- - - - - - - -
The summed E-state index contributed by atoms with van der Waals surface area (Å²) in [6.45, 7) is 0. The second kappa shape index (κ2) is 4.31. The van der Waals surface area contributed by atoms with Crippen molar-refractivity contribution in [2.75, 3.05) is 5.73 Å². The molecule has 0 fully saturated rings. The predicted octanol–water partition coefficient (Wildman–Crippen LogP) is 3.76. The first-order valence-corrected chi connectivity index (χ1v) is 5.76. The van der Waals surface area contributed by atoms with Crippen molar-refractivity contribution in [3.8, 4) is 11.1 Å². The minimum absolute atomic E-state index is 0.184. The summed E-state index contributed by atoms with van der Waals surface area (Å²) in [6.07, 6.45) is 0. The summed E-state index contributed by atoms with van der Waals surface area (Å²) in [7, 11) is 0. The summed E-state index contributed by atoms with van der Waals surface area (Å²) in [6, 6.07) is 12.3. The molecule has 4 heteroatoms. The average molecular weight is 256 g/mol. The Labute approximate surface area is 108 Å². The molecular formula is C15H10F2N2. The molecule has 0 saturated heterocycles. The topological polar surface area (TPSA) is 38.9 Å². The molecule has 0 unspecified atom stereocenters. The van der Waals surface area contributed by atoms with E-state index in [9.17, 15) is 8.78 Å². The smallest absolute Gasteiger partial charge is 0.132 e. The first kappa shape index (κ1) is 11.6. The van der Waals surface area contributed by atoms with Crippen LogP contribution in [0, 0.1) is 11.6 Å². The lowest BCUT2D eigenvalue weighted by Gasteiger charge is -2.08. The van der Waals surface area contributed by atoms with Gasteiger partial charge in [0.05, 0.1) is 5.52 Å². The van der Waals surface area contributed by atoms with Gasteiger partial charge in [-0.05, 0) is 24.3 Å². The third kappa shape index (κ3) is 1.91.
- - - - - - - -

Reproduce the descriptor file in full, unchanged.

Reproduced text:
The summed E-state index contributed by atoms with van der Waals surface area (Å²) in [6.45, 7) is 0. The second kappa shape index (κ2) is 4.31. The van der Waals surface area contributed by atoms with Crippen molar-refractivity contribution in [2.75, 3.05) is 5.73 Å². The molecule has 0 fully saturated rings. The predicted octanol–water partition coefficient (Wildman–Crippen LogP) is 3.76. The first-order valence-corrected chi connectivity index (χ1v) is 5.76. The van der Waals surface area contributed by atoms with Crippen molar-refractivity contribution in [3.8, 4) is 11.1 Å². The minimum absolute atomic E-state index is 0.184. The summed E-state index contributed by atoms with van der Waals surface area (Å²) in [6.07, 6.45) is 0. The summed E-state index contributed by atoms with van der Waals surface area (Å²) in [7, 11) is 0. The summed E-state index contributed by atoms with van der Waals surface area (Å²) in [6, 6.07) is 12.3. The molecule has 4 heteroatoms. The average molecular weight is 256 g/mol. The Labute approximate surface area is 108 Å². The molecular formula is C15H10F2N2. The molecule has 0 saturated heterocycles. The topological polar surface area (TPSA) is 38.9 Å². The molecule has 0 unspecified atom stereocenters. The van der Waals surface area contributed by atoms with E-state index in [9.17, 15) is 8.78 Å². The smallest absolute Gasteiger partial charge is 0.132 e. The first kappa shape index (κ1) is 11.6. The van der Waals surface area contributed by atoms with Crippen LogP contribution in [0, 0.1) is 11.6 Å². The lowest BCUT2D eigenvalue weighted by Gasteiger charge is -2.08. The van der Waals surface area contributed by atoms with Gasteiger partial charge in [0.05, 0.1) is 5.52 Å². The van der Waals surface area contributed by atoms with Gasteiger partial charge in [-0.05, 0) is 24.3 Å². The third kappa shape index (κ3) is 1.91.